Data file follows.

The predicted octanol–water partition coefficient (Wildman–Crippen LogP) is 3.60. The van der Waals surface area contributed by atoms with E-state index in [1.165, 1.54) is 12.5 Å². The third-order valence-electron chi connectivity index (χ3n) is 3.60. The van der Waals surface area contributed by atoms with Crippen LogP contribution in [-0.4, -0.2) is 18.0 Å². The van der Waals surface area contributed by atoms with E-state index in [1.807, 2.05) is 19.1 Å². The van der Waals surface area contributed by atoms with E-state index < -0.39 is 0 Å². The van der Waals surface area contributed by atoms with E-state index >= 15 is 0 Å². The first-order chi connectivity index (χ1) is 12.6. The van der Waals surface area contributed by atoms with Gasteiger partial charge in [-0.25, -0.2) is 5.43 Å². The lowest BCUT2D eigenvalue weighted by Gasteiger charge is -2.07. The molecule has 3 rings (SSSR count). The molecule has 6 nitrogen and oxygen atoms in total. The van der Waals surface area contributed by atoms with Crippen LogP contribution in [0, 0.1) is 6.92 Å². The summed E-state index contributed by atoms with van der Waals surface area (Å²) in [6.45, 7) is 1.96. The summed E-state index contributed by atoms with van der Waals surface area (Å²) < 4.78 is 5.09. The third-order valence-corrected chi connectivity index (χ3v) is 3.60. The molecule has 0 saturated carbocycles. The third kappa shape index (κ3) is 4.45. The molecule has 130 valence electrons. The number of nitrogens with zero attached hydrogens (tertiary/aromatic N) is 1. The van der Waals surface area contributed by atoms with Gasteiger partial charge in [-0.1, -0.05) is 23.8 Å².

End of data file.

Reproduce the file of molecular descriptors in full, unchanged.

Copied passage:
The predicted octanol–water partition coefficient (Wildman–Crippen LogP) is 3.60. The van der Waals surface area contributed by atoms with E-state index in [1.165, 1.54) is 12.5 Å². The third-order valence-electron chi connectivity index (χ3n) is 3.60. The van der Waals surface area contributed by atoms with Crippen LogP contribution in [-0.4, -0.2) is 18.0 Å². The van der Waals surface area contributed by atoms with E-state index in [1.807, 2.05) is 19.1 Å². The van der Waals surface area contributed by atoms with E-state index < -0.39 is 0 Å². The van der Waals surface area contributed by atoms with E-state index >= 15 is 0 Å². The first-order chi connectivity index (χ1) is 12.6. The van der Waals surface area contributed by atoms with Gasteiger partial charge in [-0.25, -0.2) is 5.43 Å². The lowest BCUT2D eigenvalue weighted by Gasteiger charge is -2.07. The molecule has 3 rings (SSSR count). The molecule has 6 nitrogen and oxygen atoms in total. The van der Waals surface area contributed by atoms with Crippen LogP contribution in [0, 0.1) is 6.92 Å². The summed E-state index contributed by atoms with van der Waals surface area (Å²) in [6.45, 7) is 1.96. The summed E-state index contributed by atoms with van der Waals surface area (Å²) < 4.78 is 5.09. The third-order valence-corrected chi connectivity index (χ3v) is 3.60. The molecule has 0 saturated carbocycles. The third kappa shape index (κ3) is 4.45. The molecule has 130 valence electrons. The number of nitrogens with zero attached hydrogens (tertiary/aromatic N) is 1. The van der Waals surface area contributed by atoms with Gasteiger partial charge in [-0.1, -0.05) is 23.8 Å².